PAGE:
Staying with violence:

Apparently there is one set of rights for Blackwater mercenaries and another for the rest of us. Normally when a group of people alleged to have gunned down 17 civilians in a lawless shooting spree are questioned, investigators will tell them something along the lines of: "You have the right to remain silent. Anything you say can and will be used against you in a court of law." But that is not what the Blackwater operatives involved in the September 16 Nisour Square shooting in Iraq were told. Most of the Blackwater shooters were questioned by State Department Diplomatic Security investigators with the understanding that their statements and information gleaned from them could not be used to bring criminal charges against them, nor could they be introduced as evidence. In other words: "Anything you say can't and won't be used against you in a court of law."
ABC News obtained copies of sworn statements given by Blackwater guards in the immediate aftermath of the shootings, all of which begin, "I understand this statement is being given in furtherance of an official administrative inquiry," and that, "I further understand that neither my statements nor any information or evidence gained by reason of my statements can be used against me in a criminal proceeding." Constitutional law expert
Michael Ratner, president of the Center for Constitutional Rights, says the offering of so-called "use immunity" agreements by the State Department is "very irregular," adding he could not recall a precedent for it. In normal circumstances, Ratner said, such immunity is only granted after a Grand Jury or Congressional committee has been conveyed and the party has invoked their 5th Amendment rights against self-incrimination. It would then be authorized by either a judge or the committee.

Jeremy Scahill (Huffington Post via Common Dreams) on this week's big development with regards to the mercneary company -- the US State Department's own investigators offered Blackwater 'guards' immunity (limited-immunity, they insist) for their 'cooperation' in the investigation into the slaughter. On Wednesday Aram Roston (NBC News) reported, "Federal agents are investigating allegations that the Blackwater USA security firm illegally exported dozens of firearms sound suppressors -- commonly known as silencers -- to
Iraq and other countries for use by company operatives, sources close to the investigation tell NBC News. . . . The sources said the investigation is part of a broader examination of potential firearms and export violations." Meanwhile, the only US governmental entity to hold Blackwater accountable is the IRS. To avoid paying taxes, FICA, et al, Blackwater was categorizing its employees as contract labor. The IRS overruled that. Yesterday,
US Senator John Kerry notified Steven C. Preston, head of the U.S. Small Business Adminstration by letter that he needs answers regarding a Blackwater affilate, Presidential Airways, Inc, and requesting "A thorough analysis of the size determination made regarding Blackwater; The information that was relied on in making the size determination; The number of employees and independent contractors Blackwater and each of its affiliates or related companies listed in Size Determination Memorandum File Number 3-2007-3-4-5 were ddetermined to have through the SBA's analysis; The number (and location) of site visits that were done to confirm any information Blackwater or its affiliates provided; How the SBA used the Twenty Factor Common Law Test in making the size determination; Any additional materials related to other size determinations involving Blackwater USA or any of its affiliates." And on oversight . . . Jeremy Scahill addressed Blackwater on PBS' Bill Moyers Journal October 19th. He also answered questions the following week. One viewer asked about North Carolina's oversight responsibilities. Scahill replied, "I think this would be an important development. One of the interesting -- some might say distrubing -- aspects of Blackwater's presence in the US national security apparatus is its facilites. The main Blackwater headquarters in Moyock, North Carolina is a sprawling 7,000 acre private military base -- the largest of its kind in the world. The company has also been building a parallel network to the structure of the offical government apparatus. The Prince empire now includes an aviation division, a maritime division, an intelligence company and Blackwater manufactures both surveillance blimps and armored vehicles. It recently opened a new Blackwater facility in Illinois called 'Blackwater North' and is fighting back fierce local opposition to a planned 800+ acre facility in Poterero, California, just miles from the US-Mexico border. The Congressman who represents that district, Democrat Bob Filner, recently inroduced legislation seeking to block the creation of what he terms 'mercenary training centers' anywhere in the U.S. outside of military bases. While that is obviously at the federal level, it would be interesting to get basic questions answered about the legal framework for such facilities in the states in which they operate."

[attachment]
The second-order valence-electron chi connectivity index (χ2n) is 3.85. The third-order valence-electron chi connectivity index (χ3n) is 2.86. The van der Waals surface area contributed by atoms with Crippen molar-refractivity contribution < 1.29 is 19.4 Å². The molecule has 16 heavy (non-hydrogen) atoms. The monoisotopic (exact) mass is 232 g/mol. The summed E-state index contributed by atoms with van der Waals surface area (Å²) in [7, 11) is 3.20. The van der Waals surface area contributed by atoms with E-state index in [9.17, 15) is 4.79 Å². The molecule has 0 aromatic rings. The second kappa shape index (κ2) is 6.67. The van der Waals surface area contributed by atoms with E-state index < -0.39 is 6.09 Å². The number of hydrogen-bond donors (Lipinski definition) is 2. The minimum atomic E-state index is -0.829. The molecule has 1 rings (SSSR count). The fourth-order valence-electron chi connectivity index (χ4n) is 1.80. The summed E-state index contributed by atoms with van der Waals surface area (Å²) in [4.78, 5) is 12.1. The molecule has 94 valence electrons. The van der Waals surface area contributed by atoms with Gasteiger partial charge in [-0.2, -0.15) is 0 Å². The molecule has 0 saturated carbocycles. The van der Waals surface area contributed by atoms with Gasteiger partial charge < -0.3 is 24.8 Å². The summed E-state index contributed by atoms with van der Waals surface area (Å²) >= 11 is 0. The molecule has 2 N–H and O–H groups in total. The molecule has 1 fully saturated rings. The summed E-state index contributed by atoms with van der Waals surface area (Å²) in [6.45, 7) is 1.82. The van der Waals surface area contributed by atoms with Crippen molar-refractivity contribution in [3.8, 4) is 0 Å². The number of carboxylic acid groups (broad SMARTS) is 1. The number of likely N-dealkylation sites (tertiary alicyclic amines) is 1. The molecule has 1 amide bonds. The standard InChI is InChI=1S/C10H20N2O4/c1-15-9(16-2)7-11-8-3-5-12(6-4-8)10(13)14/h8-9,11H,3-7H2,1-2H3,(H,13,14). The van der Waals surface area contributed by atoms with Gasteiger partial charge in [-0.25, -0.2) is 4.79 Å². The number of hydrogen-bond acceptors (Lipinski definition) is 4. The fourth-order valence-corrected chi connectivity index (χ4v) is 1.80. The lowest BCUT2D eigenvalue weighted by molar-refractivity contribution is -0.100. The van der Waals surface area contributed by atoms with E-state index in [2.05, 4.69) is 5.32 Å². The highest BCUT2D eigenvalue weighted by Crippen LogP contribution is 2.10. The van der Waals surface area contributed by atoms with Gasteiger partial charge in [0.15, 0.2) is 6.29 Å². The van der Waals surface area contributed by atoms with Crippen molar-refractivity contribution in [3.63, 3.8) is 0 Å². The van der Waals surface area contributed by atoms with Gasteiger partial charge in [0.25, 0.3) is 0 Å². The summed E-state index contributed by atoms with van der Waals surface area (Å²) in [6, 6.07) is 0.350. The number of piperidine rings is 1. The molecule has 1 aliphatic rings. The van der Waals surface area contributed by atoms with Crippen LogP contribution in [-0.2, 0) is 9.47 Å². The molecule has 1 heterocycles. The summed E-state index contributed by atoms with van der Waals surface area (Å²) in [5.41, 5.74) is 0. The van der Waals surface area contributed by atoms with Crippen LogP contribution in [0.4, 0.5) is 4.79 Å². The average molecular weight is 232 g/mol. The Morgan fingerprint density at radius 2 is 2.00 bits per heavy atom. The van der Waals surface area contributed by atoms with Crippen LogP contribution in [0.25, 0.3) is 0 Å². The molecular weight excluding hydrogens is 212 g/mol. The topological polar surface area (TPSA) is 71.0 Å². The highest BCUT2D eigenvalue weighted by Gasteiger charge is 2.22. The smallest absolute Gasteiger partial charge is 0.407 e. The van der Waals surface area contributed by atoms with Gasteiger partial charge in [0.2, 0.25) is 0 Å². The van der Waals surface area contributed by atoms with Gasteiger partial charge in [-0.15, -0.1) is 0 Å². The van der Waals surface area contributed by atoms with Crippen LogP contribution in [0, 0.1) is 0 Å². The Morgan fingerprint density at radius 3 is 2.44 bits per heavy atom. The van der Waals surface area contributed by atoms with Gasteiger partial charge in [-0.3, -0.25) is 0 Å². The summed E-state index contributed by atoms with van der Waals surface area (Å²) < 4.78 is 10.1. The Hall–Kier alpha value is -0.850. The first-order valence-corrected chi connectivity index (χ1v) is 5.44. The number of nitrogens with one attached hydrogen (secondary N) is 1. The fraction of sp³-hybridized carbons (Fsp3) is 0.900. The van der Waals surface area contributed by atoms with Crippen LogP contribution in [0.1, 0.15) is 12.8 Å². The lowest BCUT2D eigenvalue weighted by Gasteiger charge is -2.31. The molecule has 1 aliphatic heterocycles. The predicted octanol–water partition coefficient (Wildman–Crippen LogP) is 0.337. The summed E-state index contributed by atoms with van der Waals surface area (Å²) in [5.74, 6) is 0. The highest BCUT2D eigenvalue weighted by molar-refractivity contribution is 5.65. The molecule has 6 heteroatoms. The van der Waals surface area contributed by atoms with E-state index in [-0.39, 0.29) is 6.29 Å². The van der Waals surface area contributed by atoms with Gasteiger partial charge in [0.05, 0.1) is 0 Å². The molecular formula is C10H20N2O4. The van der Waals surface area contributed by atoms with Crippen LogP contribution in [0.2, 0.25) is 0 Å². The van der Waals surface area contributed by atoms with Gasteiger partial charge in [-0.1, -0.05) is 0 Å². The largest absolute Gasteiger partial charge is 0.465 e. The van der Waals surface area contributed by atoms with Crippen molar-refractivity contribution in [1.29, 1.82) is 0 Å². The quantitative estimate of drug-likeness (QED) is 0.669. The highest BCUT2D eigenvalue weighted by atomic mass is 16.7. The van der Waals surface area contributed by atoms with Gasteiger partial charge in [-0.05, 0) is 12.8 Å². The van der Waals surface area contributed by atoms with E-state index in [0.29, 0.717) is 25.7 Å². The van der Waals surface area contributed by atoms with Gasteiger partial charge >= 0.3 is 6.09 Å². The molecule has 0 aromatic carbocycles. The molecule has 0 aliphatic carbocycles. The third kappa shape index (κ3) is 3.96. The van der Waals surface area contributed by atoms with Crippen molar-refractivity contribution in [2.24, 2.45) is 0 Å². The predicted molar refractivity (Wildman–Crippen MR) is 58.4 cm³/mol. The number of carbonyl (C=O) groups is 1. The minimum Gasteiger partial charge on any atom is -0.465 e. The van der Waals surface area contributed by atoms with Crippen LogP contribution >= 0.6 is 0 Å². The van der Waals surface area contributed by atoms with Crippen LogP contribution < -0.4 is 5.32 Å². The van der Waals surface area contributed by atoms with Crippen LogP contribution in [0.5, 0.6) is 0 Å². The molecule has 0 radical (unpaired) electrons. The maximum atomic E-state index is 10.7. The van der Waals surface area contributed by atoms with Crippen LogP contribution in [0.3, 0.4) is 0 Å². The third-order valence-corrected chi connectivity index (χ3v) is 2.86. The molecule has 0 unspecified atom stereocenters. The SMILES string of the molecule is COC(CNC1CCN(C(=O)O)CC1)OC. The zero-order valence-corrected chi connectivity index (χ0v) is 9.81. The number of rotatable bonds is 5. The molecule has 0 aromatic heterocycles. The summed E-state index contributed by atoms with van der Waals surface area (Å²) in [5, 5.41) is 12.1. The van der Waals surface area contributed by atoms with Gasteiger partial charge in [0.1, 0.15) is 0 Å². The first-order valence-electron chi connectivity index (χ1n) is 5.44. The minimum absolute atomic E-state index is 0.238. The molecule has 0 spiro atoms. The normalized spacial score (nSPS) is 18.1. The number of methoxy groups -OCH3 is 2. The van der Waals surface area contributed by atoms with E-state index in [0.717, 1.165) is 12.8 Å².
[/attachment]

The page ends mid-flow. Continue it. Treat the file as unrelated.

Turning to the continued tensions and conflict between Turkey and northern Iraq. Today